Identity theft

It is where a person has stolen and used personal information or assumed a pre-existing identity, with or without that person’s permission, and in the case of an individual, whether the person is alive or dead. Businesses may also be victims of identity theft. Having your identity stolen can be devastating.

Quite often your stolen identity documents are used by the offender for opening and operating fictitious bank accounts in your name or accessing your bank accounts. The sort of documents offenders steal are credit cards, driver’s licences, utility bills, bank and credit card statements, and any other documents containing personal information.

How it happens

Identity theft can happen in many ways. It can range from someone using your credit illegally, to having your entire identity assumed by another person and business conducted in your name without your consent. Important personal information can be accessed by a determined thief, despite your best efforts.

For example:
  • Your wallet or purse is stolen with all your identifying cards.
  • Your home is burgled and personal documents stolen. Important documents, such as bank statements, credit cards, utility bills and taxation return, are stolen from your letterbox. Mail is diverted to another address without your knowledge.
  • Recycle rubbish bins being searched.
  • Being the victim of a scam, where you have been conned into providing personal information over the telephone or by email (request for money - advanced fee fraud or phishing).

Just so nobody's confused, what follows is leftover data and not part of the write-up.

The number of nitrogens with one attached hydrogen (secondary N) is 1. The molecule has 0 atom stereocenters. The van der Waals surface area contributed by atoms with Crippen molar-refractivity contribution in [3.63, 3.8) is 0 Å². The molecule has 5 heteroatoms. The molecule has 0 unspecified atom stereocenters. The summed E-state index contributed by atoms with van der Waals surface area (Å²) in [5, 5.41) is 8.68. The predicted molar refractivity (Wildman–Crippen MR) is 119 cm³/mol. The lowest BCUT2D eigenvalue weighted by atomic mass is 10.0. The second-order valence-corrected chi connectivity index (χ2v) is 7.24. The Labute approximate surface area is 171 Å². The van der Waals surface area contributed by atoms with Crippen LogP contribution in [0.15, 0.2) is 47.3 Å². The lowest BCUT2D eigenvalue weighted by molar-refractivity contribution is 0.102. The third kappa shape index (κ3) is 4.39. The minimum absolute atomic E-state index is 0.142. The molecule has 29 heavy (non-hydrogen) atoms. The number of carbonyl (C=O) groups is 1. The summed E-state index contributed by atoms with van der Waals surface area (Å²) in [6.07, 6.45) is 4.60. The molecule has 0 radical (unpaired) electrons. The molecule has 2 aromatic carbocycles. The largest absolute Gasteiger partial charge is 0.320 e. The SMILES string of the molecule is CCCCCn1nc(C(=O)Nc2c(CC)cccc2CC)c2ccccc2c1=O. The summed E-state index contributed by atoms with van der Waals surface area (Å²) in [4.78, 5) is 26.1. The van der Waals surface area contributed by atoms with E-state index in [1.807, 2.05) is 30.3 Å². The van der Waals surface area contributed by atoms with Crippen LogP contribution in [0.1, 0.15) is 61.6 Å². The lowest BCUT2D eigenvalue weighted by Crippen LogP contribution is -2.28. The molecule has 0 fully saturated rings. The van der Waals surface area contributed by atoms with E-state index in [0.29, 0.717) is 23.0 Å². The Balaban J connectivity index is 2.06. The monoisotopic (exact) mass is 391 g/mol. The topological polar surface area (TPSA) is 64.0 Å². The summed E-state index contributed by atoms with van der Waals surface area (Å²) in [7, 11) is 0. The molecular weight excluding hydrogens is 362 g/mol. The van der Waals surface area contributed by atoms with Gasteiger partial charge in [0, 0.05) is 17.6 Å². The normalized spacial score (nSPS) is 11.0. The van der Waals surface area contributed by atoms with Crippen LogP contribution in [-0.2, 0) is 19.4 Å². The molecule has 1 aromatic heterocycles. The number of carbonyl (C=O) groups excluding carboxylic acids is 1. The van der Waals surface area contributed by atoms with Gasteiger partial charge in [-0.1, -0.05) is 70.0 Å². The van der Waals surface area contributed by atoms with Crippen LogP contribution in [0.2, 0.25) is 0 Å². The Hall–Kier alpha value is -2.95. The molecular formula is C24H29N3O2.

• Your personal computer may have been compromised with malicious software or hackers / criminals may compromise the computers of businesses that hold your personal information.
  • Credit card details may be captured by hidden devices during an ATM or EFTPOS transaction (ATM credit card skimming) or your PIN number may be seen by someone in the queue (shoulder surfing).
  • Credit cards may be skimmed at retail outlets or restaurants.

What does a criminal do with my personal information?

Once a criminal has the information he needs he could for example:
  • Apply for a credit card in your name.
  • Open a bank or building society account in your name.
  • Apply for other financial services in your name.
  • Run up debts (e.g. Use your credit/debit card details to make purchase) or obtain a loan in your name.
  • Apply for any benefits in your name (e.g. Housing benefit, new tax credits, income support, job seeker's allowance, child benefit).
  • Apply for a driver’s licence in your name.
  • Register a vehicle in your name.
  • Apply for job/employment in your name.
  • Apply for a passport in your name.
  • Apply for a mobile phone contract in your name.

How to protect yourself

Personal information is shared almost everyday as you pay bills, log on to a computer, or engage with any number of transactions with other people and organisations. You can take an active role in reducing the risk of your identity being used without your knowledge. You need to recognise where you might be vulnerable and then make changes to avoid becoming a victim of identity theft.

Do
  • Aim to provide a minimum amount of information about yourself.
  • Destroy or shred identifying information when you are throwing out personal papers. That also includes ‘pre-approved credit card applications’.
  • Shred or destroy your personal and financial papers before you throw them away, or keep them in a secure place if you wish to retain them.
  • Conduct regular checks / reconciliations of your billing and account records (credit card, cheque and mortgage accounts).
  • Limit the amount of credit you have in your ‘everyday’ accounts.
  • Obtain a copy of your credit rating report regularly.
  • Place passwords on all your important accounts.
  • Memorise passwords and avoid using obvious passwords.
  • Secure your personal information at home.
  • Collect new cheque books or credit cards in person from the bank.
  • Secure your mail with a lockable letterbox and only post mail at official post boxes.
  • Remove your name from mailing lists if you receive unsolicited mail.
  • Write cheques and fill out forms carefully so that they cannot be altered easily.
  • Keep a list of all your accounts and credit cards in a secure place.